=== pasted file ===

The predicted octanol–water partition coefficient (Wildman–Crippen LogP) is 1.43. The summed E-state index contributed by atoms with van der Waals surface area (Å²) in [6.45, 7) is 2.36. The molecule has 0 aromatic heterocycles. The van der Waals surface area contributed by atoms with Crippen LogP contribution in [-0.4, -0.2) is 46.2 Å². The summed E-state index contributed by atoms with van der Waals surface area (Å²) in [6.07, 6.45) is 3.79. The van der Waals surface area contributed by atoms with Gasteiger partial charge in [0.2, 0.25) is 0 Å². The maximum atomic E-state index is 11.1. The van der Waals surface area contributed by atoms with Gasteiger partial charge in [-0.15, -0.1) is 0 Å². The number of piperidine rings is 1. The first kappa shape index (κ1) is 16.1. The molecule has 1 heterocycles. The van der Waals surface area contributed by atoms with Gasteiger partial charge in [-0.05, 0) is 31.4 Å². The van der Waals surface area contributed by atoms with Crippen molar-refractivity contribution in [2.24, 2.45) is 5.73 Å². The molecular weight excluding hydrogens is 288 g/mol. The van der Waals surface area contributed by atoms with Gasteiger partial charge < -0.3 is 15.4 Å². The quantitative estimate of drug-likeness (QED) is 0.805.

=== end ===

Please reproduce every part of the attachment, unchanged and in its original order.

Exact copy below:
The predicted octanol–water partition coefficient (Wildman–Crippen LogP) is 1.43. The summed E-state index contributed by atoms with van der Waals surface area (Å²) in [6.45, 7) is 2.36. The molecule has 0 aromatic heterocycles. The van der Waals surface area contributed by atoms with Crippen LogP contribution in [-0.4, -0.2) is 46.2 Å². The summed E-state index contributed by atoms with van der Waals surface area (Å²) in [6.07, 6.45) is 3.79. The van der Waals surface area contributed by atoms with Gasteiger partial charge in [0.2, 0.25) is 0 Å². The maximum atomic E-state index is 11.1. The van der Waals surface area contributed by atoms with Gasteiger partial charge in [-0.15, -0.1) is 0 Å². The number of piperidine rings is 1. The first kappa shape index (κ1) is 16.1. The molecule has 1 heterocycles. The van der Waals surface area contributed by atoms with Gasteiger partial charge in [-0.05, 0) is 31.4 Å². The van der Waals surface area contributed by atoms with Crippen molar-refractivity contribution in [2.24, 2.45) is 5.73 Å². The molecular weight excluding hydrogens is 288 g/mol. The van der Waals surface area contributed by atoms with Gasteiger partial charge < -0.3 is 15.4 Å². The quantitative estimate of drug-likeness (QED) is 0.805.